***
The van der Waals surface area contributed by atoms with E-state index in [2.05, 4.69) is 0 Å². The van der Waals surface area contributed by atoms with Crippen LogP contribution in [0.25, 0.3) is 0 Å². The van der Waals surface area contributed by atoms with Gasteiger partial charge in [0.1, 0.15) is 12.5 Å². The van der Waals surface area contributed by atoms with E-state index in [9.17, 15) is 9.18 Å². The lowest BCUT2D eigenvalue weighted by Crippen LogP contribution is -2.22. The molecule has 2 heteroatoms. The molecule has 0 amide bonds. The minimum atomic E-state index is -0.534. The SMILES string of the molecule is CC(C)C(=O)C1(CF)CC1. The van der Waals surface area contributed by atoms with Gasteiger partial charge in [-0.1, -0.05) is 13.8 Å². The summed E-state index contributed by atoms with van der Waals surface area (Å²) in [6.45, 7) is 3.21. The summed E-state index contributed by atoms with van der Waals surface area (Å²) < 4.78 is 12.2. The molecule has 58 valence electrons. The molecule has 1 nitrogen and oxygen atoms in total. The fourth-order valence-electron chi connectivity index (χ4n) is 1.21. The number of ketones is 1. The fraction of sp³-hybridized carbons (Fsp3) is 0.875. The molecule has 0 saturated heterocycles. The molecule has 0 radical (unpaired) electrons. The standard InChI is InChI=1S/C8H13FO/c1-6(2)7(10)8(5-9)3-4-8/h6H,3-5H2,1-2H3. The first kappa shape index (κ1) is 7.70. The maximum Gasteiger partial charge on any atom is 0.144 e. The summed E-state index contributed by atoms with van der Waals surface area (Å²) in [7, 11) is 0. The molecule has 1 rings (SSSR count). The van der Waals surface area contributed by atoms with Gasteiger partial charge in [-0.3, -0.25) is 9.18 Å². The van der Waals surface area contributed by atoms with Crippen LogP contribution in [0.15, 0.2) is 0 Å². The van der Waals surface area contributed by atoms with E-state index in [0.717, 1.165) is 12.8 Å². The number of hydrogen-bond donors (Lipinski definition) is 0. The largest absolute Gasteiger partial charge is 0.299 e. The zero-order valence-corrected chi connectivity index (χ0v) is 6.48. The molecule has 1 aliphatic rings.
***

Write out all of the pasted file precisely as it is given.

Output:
The van der Waals surface area contributed by atoms with E-state index in [2.05, 4.69) is 0 Å². The van der Waals surface area contributed by atoms with Crippen LogP contribution in [0.25, 0.3) is 0 Å². The van der Waals surface area contributed by atoms with Gasteiger partial charge in [0.1, 0.15) is 12.5 Å². The van der Waals surface area contributed by atoms with E-state index in [9.17, 15) is 9.18 Å². The lowest BCUT2D eigenvalue weighted by Crippen LogP contribution is -2.22. The molecule has 2 heteroatoms. The molecule has 0 amide bonds. The minimum atomic E-state index is -0.534. The SMILES string of the molecule is CC(C)C(=O)C1(CF)CC1. The van der Waals surface area contributed by atoms with Gasteiger partial charge in [-0.1, -0.05) is 13.8 Å². The summed E-state index contributed by atoms with van der Waals surface area (Å²) in [6.45, 7) is 3.21. The summed E-state index contributed by atoms with van der Waals surface area (Å²) < 4.78 is 12.2. The molecule has 58 valence electrons. The molecule has 1 nitrogen and oxygen atoms in total. The fourth-order valence-electron chi connectivity index (χ4n) is 1.21. The number of ketones is 1. The fraction of sp³-hybridized carbons (Fsp3) is 0.875. The molecule has 0 saturated heterocycles. The molecule has 0 radical (unpaired) electrons. The standard InChI is InChI=1S/C8H13FO/c1-6(2)7(10)8(5-9)3-4-8/h6H,3-5H2,1-2H3. The first kappa shape index (κ1) is 7.70. The maximum Gasteiger partial charge on any atom is 0.144 e. The summed E-state index contributed by atoms with van der Waals surface area (Å²) in [7, 11) is 0. The molecule has 1 rings (SSSR count). The van der Waals surface area contributed by atoms with Gasteiger partial charge in [-0.3, -0.25) is 9.18 Å². The van der Waals surface area contributed by atoms with Crippen LogP contribution in [0.15, 0.2) is 0 Å². The van der Waals surface area contributed by atoms with E-state index in [0.717, 1.165) is 12.8 Å². The number of hydrogen-bond donors (Lipinski definition) is 0. The largest absolute Gasteiger partial charge is 0.299 e. The zero-order valence-corrected chi connectivity index (χ0v) is 6.48. The molecule has 1 aliphatic rings.